Nowhere is this more evident than in the debate over the Uniform Civil Code. For a secular republic, or indeed, a liberal one, a Uniform Civil Code, which guarantees equal rights and emancipates law from religion, ought to be axiomatic. In India, however, the opposition to such a code is led by political parties, scholars, and activists who identify as secular, often in the name of upholding secularism. And the minority in the secular camp who support a Uniform Civil Code do so on the grounds of gender justice, rather than secularism. Perversely, the only arguments in favour of the Uniform Civil Code from the standpoint of secularism come from the ruling Bharatiya Janata Party, in other respects a nakedly anti-secular – or communal – party.

Other areas of policy in which Indian secularism is anything but are education, where, thanks to legislation and court judgments, minority institutions are granted special privileges, and the use of public funds to support religious causes of all stripes. Here too, the operating principle is that India is a federation of communities. This could be called accommodationist, or pluralist, or cynically political – all parties to varying extents, treating social groups as votebanks – but not secular.

The use of the words “liberal” or “secular” could be justified if India had developed its own particular variant of these ideologies in the manner of American liberalism. Instead, what we have is the absence of agreement on what these terms mean, along with the belief on all sides that each party or individual is the only true representative of secularism or liberalism. BJP veteran LK Advani used to claim that the BJP, rather than the Congress, stood for “positive secularism”. Thus, an alarming and increasingly debilitating proportion of our political discourse consists of allegations that a person or party is not truly liberal or secular.

This trend originated with the term “pseudo-secular”, coined in the 1950s by the Christian priest Anthony Elenjimittam, a disciple of Mahatma Gandhi, in reference to the distance between the actual policies of the Congress and true secularism, and popularised in the 1980s and ’90s by Advani. More recently, we have #AdarshLiberal, used sarcastically to expose so-called liberals who are inconsistent or hypocritical.

These epithets are used too broadly and indiscriminately, but, far too often, they are well-deserved. No liberalism worth its salt defends the rights only of those of whose views it approves. Nor can a person or organisation that defends the Muslim community’s right to retain triple talaq as a form of divorce be accused of being secular. But to be constantly on the lookout for hypocrisy and double standards is, in the long run, an exhausting and counterproductive method of political debate.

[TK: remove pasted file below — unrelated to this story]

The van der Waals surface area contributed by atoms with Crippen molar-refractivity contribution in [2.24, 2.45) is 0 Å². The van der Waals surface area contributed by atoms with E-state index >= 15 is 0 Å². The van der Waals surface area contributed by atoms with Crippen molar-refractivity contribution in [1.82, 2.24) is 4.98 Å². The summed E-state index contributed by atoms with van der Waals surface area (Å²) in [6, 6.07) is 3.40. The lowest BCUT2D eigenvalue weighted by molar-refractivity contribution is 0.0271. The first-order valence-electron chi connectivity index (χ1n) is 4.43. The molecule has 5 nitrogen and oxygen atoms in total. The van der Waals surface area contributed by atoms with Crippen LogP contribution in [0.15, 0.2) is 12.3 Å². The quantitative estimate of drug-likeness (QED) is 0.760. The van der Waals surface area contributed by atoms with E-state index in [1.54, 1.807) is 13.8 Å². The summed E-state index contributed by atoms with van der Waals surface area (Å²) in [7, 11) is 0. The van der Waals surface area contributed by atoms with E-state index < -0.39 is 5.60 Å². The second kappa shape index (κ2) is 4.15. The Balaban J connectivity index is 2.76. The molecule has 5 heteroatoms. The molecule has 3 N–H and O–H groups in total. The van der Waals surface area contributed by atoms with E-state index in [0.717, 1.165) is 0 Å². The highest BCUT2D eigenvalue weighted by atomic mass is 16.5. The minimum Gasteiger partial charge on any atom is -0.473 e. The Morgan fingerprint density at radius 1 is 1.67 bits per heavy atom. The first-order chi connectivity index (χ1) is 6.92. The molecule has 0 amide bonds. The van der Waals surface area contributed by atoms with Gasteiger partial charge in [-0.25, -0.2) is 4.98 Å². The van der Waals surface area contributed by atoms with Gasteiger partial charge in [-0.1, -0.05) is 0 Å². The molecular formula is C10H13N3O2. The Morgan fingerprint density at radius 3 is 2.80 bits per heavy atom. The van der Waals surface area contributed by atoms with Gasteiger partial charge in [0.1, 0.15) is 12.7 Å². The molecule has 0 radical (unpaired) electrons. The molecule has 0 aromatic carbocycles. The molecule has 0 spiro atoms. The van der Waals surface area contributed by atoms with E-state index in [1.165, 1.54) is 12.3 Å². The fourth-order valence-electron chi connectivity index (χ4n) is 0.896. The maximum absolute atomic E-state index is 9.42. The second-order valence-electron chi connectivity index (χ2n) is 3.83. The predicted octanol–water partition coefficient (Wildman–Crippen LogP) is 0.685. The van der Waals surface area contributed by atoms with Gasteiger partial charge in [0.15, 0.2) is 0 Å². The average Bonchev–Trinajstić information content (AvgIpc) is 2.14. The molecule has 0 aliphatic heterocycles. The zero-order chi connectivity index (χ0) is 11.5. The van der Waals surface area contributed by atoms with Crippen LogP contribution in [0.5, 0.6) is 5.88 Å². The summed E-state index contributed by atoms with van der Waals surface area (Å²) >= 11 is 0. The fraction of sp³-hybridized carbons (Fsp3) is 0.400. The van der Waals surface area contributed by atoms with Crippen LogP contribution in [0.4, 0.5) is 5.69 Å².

Alternatives to ‘secular’

Mehta hopes that we can move beyond compulsory identities to a true zone of individual freedom. Many others, including this writer, may share such a hope, but it is an ideal totally at odds with Indian political reality as it exists in 2016. What we can reasonably hope for, in the short term, is a new political vocabulary that allows us to admit what we truly are.

This would allow the Congress, or all those who oppose majoritarian communalism, to stop claiming to be secular. There are many good and accurate alternatives, beginning with the term “pluralist”, or even “Gandhian”. Within the paradigm of a federation of communities, there is room for a vast range of political programmes: Gandhi’s communal-harmony vision, with its respect for community rights, is far from secularism, but it can be usefully opposed to the Rashtriya Swayamsevak Sangh view of an unequal federation with Hindus as the dominant community. As a political brand, BR Ambedkar, perhaps the strongest advocate of a zone of individual freedom, is much more fashionable than Gandhi at present – but it is Gandhi’s pluralism, rather than Ambedkar’s secular liberalism, that has actual political currency.

Such a move would enable opponents of a Uniform Civil Code to avoid allegations of pseudo-secularism and admit, openly, that they believe in community rather than merely individual rights, and particularly in an India in which extensive minority rights are protected.

The word “liberal”, for its part, could be replaced by a variety of words that are more contextually appropriate. When many left-liberals use the term “neo-liberal” as their preferred term of political disparagement, the need for lexical change is self-evident. Increasingly, American liberals identify as progressive – Indians who have previously identified themselves or been identified as liberal can easily find alternatives. After the global financial crisis of 2008, and with the Soviet Union at best a distant memory, the terms “socialist” and “Marxist” are ripe for a comeback.

Ditching the words “secular” and “liberal” would allow us to have a political vocabulary that fits our own particular politics. It would mean greater honesty, a prerequisite for good-faith political debate. It would reduce the hypocrisy-detection trade and, in time, it might even also enable a secularism and liberalism worthy of those names to return to our politics.